Wednesday, May 18, 2022

Reflections of a Grognard on Grognards

 

Staring into the face of a veteran, and a grizzled old veteran at that, can be an intimidating affair. Whether you are facing a veteran of your workplace, your field, your family, etc. you are dealing with the weight of experience, the implied sense of owed respect, the potential for wisdom and the practicalities of success that are inherent in someone who has lived and practiced something far longer than you. If for nothing less than the fact that they have survived longer than you, you are inclined to show a sense of respect. 

If you don't know, as most of the OSR now does, a grognard is a very historically specific term. Historically the term is French and was a specific title for "a soldier of the original imperial guard that was created by Napoleon I in 1804 and that made the final French charge at Waterloo." For those who don't understand this context, just picture any grizzled old first sergeant who has seen more than one tour of active combat duty, looking down his nose at all the green recruits just getting off the boat. Movies do a  theatrically dramatic sort of justice to these sorts. Vietnam is a common theme, where so many short timers wouldn't even form friendships with these new, brash, freshly-polished greenies so full of themselves. The "grognards" would grumble about them "not knowing anything", and that "back in their day " blah, blah, blah.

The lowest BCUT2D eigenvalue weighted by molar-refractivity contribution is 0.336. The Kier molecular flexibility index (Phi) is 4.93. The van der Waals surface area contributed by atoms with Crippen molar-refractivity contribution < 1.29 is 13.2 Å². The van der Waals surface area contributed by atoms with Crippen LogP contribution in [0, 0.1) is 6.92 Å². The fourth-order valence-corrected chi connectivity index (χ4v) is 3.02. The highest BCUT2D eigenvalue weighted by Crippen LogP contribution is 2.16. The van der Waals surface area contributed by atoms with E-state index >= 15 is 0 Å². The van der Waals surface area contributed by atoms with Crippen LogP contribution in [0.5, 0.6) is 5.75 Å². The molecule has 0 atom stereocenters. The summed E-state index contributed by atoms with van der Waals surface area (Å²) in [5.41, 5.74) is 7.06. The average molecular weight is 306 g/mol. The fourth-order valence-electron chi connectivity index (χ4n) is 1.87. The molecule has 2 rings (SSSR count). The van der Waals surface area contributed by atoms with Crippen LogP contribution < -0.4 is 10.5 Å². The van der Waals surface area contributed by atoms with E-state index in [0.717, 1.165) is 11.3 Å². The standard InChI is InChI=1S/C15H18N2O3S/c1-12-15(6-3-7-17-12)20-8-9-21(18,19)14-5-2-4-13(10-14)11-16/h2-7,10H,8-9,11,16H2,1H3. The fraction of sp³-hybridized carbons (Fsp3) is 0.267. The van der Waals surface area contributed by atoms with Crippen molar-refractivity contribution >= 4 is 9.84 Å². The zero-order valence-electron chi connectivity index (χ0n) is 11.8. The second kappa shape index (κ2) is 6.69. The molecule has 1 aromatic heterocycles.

I'm not sure who coined the term for old school gamers, but it has become common parlance that gamers who were there bitd and are extolling the virtue of the way things were are now called grognards. But how soon is too soon? Can 2e have grognards? 3e? And thus begins the endless arguments about what is old school anyway. If we assume here that we are talking about 1e AD&D that helps. But even then, it becomes an endeavor at picking nits. As I talked about in my previous post, your D&D may not be my D&D simply because we came to the game at different times and operated under different assumptions. Grognardia (not the blog of the same name) as a past time is relative to who you're grogging on, or in other words, who you're grumbling about. 

The reason I bring all this up, is due in part to my recent tour of the online media about the OSR, and the evolution of the OSR in the past almost decade or more. A clear dividing line has occurred in the consensus of Classic AD&D and 1e AD&D. What I mean about that is the sense of the game before 1e became what was commonly referred to as Advanced Dungeons & Dragons. Some say that AD&D really existed prior to that time as OD&D plus all the supplements, and to a degree this is true. Those who played in that Pre 1978 period and saw the game as inherently flexible and run by DM fiat more than by rulebooks, approached AD&D in a very different way than 1979 players did. 

Those of us who approached the game through AD&D as a complete product were different players than those who were raised on OD&D but bought the AD&D books later. Though many AD&D players, with the advantage of hindsight, have now realized they weren't playing AD&D btb. Moreover, they have now decided that AD&D btb is not really all that appealing to them. These OSR converts have changed their D&D religion and gone back a step into OD&D or B/X and it's many fine clones. This is quite a common OSR phenomena. James Maliszewski is one such artful  OSR commentator who outlines this process for him.

Truthfully the large bulk of the OSR movement consists of such material, the pre-AD&D genre that is. And though much of it plays well with AD&D, making this whole diatribe seem a moot point, the ethos of AD&D is often lost in translation.